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OPINION - When given a choice...

by Chris Conley

NEWS BLOG (WSAU)  From time to time you’ll hear a debate within the broadcast industry about whether conservative talk radio is dying. My answer is, “it isn’t”. In recent years WSAU has grown from a second-tier Wausau radio station to the most-listened-to station in Central Wisconsin.

We have many advantages: three years ago WSAU added an FM signal (99.9) and expanded our coverage area to the south. We have the best morning show and best news operation in the market, which is why we have the largest audience during morning drive, radio’s prime time. The Brewers, Packers, and Badgers are all very popular programs that boost our audience at night and on the weekends.

But the backbone of our radio station is opinion-based political-talk programming. As our coverage area grew, more people sought out the opinions of Rush Limbaugh, Sean Hannity, and Mark Levin. The amount of new listenership in Portage and Wood counties has been very gratifying. These were listeners who couldn’t hear us when we were only WSAU-AM.

I bring this up because every once in awhile I’m asked about whether our programming should be more “balanced”. Couldn’t we add just one or two liberal talk hosts? It begs the question of who we should take off-the-air to free up the time. All of our programs have large audiences. The answer to "the balance question" has been provided by one of our competitors.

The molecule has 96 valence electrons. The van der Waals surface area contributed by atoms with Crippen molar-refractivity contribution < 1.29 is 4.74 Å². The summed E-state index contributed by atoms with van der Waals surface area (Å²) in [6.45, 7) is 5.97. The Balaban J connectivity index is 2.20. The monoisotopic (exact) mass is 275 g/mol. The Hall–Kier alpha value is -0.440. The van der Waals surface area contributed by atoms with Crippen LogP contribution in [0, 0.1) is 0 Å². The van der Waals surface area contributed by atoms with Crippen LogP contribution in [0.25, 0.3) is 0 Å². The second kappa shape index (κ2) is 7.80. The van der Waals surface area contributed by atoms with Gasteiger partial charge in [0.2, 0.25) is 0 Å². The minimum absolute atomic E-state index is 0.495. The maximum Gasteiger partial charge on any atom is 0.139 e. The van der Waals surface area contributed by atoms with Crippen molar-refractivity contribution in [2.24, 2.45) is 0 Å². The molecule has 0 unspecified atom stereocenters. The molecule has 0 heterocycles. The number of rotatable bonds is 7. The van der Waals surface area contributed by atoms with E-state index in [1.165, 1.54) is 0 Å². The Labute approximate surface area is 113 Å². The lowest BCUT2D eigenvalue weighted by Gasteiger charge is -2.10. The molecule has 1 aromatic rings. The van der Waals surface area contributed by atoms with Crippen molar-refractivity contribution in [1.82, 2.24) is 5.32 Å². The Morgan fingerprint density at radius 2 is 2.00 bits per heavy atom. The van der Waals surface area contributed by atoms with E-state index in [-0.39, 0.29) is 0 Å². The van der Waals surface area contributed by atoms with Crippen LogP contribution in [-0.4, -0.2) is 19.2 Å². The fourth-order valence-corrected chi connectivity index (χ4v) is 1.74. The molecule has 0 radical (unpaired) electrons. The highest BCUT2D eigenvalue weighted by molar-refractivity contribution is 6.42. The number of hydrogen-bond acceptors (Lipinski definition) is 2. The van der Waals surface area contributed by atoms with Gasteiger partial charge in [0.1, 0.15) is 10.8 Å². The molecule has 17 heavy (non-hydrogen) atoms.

For the last two years WXCO radio has programmed liberal talk against us. During that time listeners in the Wausau area had a choice between conservative-talk and liberal-talk. You could listen to Stephanie Miller instead of Seth Mela’s WSAU Feedback. You had a choice between Ed Schultz and Rush Limbaugh. Can’t stand Sean Hannity? You could try Thom Hartman or Randi Rhodes instead.

The playing field isn’t level – WSAU has a much bigger coverage area and a substantially larger promotions budget. And the biggest advantage of all, Rush, Sean, and Mark are more talented hosts than Stephanie, Ed, and Randi. Even if you disagree with their views, they’re better broadcasters. Talk hosts need to inform and entertain. Today’s conservative hosts are more compelling to listen to.

This week our liberal alternative radio station folded its tent; they’ve gotten out of the format and have been playing old, sleepy music for the last few days. Radio stations always change formats for the same reasons: low ratings, and audiences that aren't large enough to attract advertisers. When given a choice, listeners pick us. We thank you for it.

Chris Conley